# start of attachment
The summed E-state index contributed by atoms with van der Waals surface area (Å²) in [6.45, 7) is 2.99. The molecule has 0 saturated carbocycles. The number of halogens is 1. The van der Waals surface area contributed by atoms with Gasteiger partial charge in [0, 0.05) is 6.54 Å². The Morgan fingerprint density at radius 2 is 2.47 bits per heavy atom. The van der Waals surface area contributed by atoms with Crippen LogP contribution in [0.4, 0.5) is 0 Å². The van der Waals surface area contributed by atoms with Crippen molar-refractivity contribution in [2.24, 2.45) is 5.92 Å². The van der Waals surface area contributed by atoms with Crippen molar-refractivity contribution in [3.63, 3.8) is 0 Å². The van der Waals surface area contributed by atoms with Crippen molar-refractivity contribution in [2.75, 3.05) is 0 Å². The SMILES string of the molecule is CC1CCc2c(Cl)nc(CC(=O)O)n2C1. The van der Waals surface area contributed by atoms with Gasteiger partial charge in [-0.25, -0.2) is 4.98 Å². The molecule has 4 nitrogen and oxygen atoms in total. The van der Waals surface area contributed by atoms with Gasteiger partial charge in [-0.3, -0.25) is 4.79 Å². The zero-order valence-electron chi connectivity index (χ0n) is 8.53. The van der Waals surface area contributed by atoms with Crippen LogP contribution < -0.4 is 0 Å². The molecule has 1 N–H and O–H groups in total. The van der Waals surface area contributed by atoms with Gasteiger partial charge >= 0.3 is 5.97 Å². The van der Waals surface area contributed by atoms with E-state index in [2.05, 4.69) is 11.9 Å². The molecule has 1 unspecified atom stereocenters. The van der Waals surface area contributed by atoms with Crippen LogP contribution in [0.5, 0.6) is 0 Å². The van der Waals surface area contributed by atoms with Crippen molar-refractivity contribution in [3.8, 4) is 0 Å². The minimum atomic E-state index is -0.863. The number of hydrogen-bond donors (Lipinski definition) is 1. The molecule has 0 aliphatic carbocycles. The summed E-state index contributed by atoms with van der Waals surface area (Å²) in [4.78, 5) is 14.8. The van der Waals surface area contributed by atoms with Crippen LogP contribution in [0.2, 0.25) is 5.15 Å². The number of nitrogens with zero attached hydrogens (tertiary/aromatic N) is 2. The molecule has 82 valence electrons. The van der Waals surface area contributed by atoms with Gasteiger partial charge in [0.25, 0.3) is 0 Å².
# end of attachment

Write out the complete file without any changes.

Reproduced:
The summed E-state index contributed by atoms with van der Waals surface area (Å²) in [6.45, 7) is 2.99. The molecule has 0 saturated carbocycles. The number of halogens is 1. The van der Waals surface area contributed by atoms with Gasteiger partial charge in [0, 0.05) is 6.54 Å². The Morgan fingerprint density at radius 2 is 2.47 bits per heavy atom. The van der Waals surface area contributed by atoms with Crippen LogP contribution in [0.4, 0.5) is 0 Å². The van der Waals surface area contributed by atoms with Crippen molar-refractivity contribution in [2.24, 2.45) is 5.92 Å². The van der Waals surface area contributed by atoms with Crippen molar-refractivity contribution in [3.63, 3.8) is 0 Å². The van der Waals surface area contributed by atoms with Crippen molar-refractivity contribution in [2.75, 3.05) is 0 Å². The SMILES string of the molecule is CC1CCc2c(Cl)nc(CC(=O)O)n2C1. The van der Waals surface area contributed by atoms with Gasteiger partial charge in [-0.25, -0.2) is 4.98 Å². The molecule has 4 nitrogen and oxygen atoms in total. The van der Waals surface area contributed by atoms with Gasteiger partial charge in [-0.3, -0.25) is 4.79 Å². The zero-order valence-electron chi connectivity index (χ0n) is 8.53. The van der Waals surface area contributed by atoms with Crippen LogP contribution < -0.4 is 0 Å². The molecule has 1 N–H and O–H groups in total. The van der Waals surface area contributed by atoms with Gasteiger partial charge >= 0.3 is 5.97 Å². The van der Waals surface area contributed by atoms with E-state index in [2.05, 4.69) is 11.9 Å². The molecule has 1 unspecified atom stereocenters. The van der Waals surface area contributed by atoms with Crippen LogP contribution in [0.5, 0.6) is 0 Å². The van der Waals surface area contributed by atoms with Crippen molar-refractivity contribution in [3.8, 4) is 0 Å². The minimum atomic E-state index is -0.863. The number of hydrogen-bond donors (Lipinski definition) is 1. The molecule has 0 aliphatic carbocycles. The summed E-state index contributed by atoms with van der Waals surface area (Å²) in [4.78, 5) is 14.8. The van der Waals surface area contributed by atoms with Crippen LogP contribution in [0.2, 0.25) is 5.15 Å². The number of nitrogens with zero attached hydrogens (tertiary/aromatic N) is 2. The molecule has 82 valence electrons. The van der Waals surface area contributed by atoms with Gasteiger partial charge in [0.25, 0.3) is 0 Å².